Ketchup with a Champagne chaser. Twizzlers red licorice candies and Reese’s peanut butter cups dipped in ketchup. Ketchup stirred into coffee. A ketchup and Scotch whisky cocktail. Ketchup blended into a protein shake. Broccoli with a side of ketchup. Ketchup drizzled over blueberries.
What’s up with all this ketchup in these retch-inducing combinations? It’s about fighting a problem that affects one in four children in the U.S. — hunger.
Jamie Hopkins, managing director of Carson Coaching and a retirement researcher, was looking for a way to raise funds for the growing number of children who face food insecurity in the midst of the COVID-19 pandemic. He saw the Ketchup Package Challenge on social media and gave it a whirl, while urging his Twitter followers to do the same. The result? A string of stomach-turning posts on Twitter and between $13,000 and $14,000 raised to feed hungry kids.
The Ketchup Package Challenge is a fundraising and awareness campaign of No Kid Hungry, a nonprofit organization that provides grants to schools and community groups that feed children in need. With COVID-19 closing schools and many parents out of work, the need to provide meals to children is especially urgent. No Kid Hungry estimated that one in four children in the U.S. was impacted by hunger in 2020 — an increase over one in five children in 2019.
No Kid Hungry challenged the public to “spoon, slurp, guzzle or struggle your way through 10 ketchup packets.” Participants were asked to film themselves attempting to eat the 10 ketchup packets, share the video on social media, encourage friends to donate and tag three people to complete the challenge.
“I have three young kids, and if I think about them being unable to eat because we had no food for them, it breaks my heart,” Hopkins said of his inspiration for raising funds for No Kid Hungry. “Especially in 2020, I was focused on the charitable side and giving back more than ever.”
Hopkins found support for his ketchup challenge among a group of financial professionals who call themselves #fintwit on Twitter. Earlier in 2020, Hopkins and another #fintwit member, Tyrone Ross, CEO of Onramp Invest, did a similar social media challenge and raised $6,000 for No Kid Hungry in one week. The ketchup challenge played out over several weeks in the fall among a larger group of Twitter followers, and raised between $13,000 and $14,000.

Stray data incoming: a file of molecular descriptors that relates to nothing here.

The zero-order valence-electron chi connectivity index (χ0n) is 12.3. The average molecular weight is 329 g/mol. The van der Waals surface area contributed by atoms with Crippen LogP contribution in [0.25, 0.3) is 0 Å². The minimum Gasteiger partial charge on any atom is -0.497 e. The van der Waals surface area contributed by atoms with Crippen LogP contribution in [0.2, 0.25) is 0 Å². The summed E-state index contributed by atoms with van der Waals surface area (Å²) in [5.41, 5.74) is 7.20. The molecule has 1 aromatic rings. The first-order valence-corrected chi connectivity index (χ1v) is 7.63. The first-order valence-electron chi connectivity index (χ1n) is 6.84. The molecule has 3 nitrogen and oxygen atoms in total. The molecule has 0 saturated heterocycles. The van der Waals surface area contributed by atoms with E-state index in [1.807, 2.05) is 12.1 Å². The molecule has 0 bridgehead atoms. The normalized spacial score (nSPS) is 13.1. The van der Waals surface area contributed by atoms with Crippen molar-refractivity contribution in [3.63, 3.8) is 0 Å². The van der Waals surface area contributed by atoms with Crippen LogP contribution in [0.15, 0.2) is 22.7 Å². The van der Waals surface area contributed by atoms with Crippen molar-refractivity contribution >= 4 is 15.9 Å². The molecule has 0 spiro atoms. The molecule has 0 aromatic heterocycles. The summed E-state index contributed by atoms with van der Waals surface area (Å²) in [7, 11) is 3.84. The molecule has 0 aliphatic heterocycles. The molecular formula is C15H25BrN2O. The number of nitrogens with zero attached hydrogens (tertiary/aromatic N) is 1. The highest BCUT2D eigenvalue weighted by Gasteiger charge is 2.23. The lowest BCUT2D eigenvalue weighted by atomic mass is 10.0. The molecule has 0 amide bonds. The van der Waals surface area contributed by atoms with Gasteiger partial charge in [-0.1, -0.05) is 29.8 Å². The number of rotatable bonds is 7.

“It’s fun to see people come together and engage in a sense of community and then donate to a good cause,” Hopkins said. “And I think some of the power of social media on raising funds for charities is that it allows people to partake in that community feeling. If you simply post on social media that you want people to donate to a charity, there’s no way you’re going to raise that much money. But engaging people in a more fun way, especially in 2020, really seemed to work.”
The Industry Steps Up
The financial and humanitarian crisis brought about by COVID-19 has inspired many individuals to look at unusual or meaningful ways to give back. The insurance industry also has stepped up its charitable giving efforts during the pandemic.
The Insurance Industry Charitable Foundation has served as the philanthropic arm of the insurance industry since 1994. The foundation has supported numerous community organizations across the U.S. since its inception, but 2020 saw its member companies and individuals focus their giving efforts on the IICF Children’s Relief Fund. The fund was created in response to the pandemic and has provided money to organizations focused on helping children affected by hunger, educational disruption and family homelessness as a result of COVID-19.
IICF established the Children’s Relief Fund in April and raised $500,000 for the cause in the first three weeks after it was launched. A total of 40 companies and more than 1,200 individuals have raised $1.3 million to support the efforts of the fund in the U.S., said William Ross, IICF’s CEO.
So far, $280 million has been donated by U.S. insurers and their charitable foundations, and another $150 million has been contributed internationally to support COVID-19 relief efforts, Ross added. Organizations that have benefited include Covenant House, Blessings in a Backpack and numerous food-related charities.
Fundraising has been a challenge in the age of social distancing, Ross said.
“We’ve seen a lot of what we refer to as the virtual pivot,” he said. “Many of our traditional coming-together activities — whether volunteer activities or the annual fundraising dinners — have been converted to virtual types of experiences. But I think we all still have the ability to run effective fundraising programs. And we are seeing insurance organizations doing amazing things.”
The foundation’s pandemic-related work is far from over, Ross said. “I think it’s fair to say that for at least the first half of this year, hopefully not more, we’ll still be dealing with COVID-19. And I think you will see continued support for programs that help those affected by it.”
In 2021, IICF will launch another children’s relief campaign, focused on food insecurity and education, Ross said. He said he believes the industry, through individual contributions and efforts by carriers’ own charitable foundations, will continue to have pandemic relief efforts at the top of their philanthropic agendas in the current year.
Also in 2021, IICF will conduct the International Step Up Challenge. With so many people unable to exercise in gyms or participate in activities such as 10K races because of COVID-19 restrictions, the challenge is to raise funds while giving people an opportunity to exercise safely at home.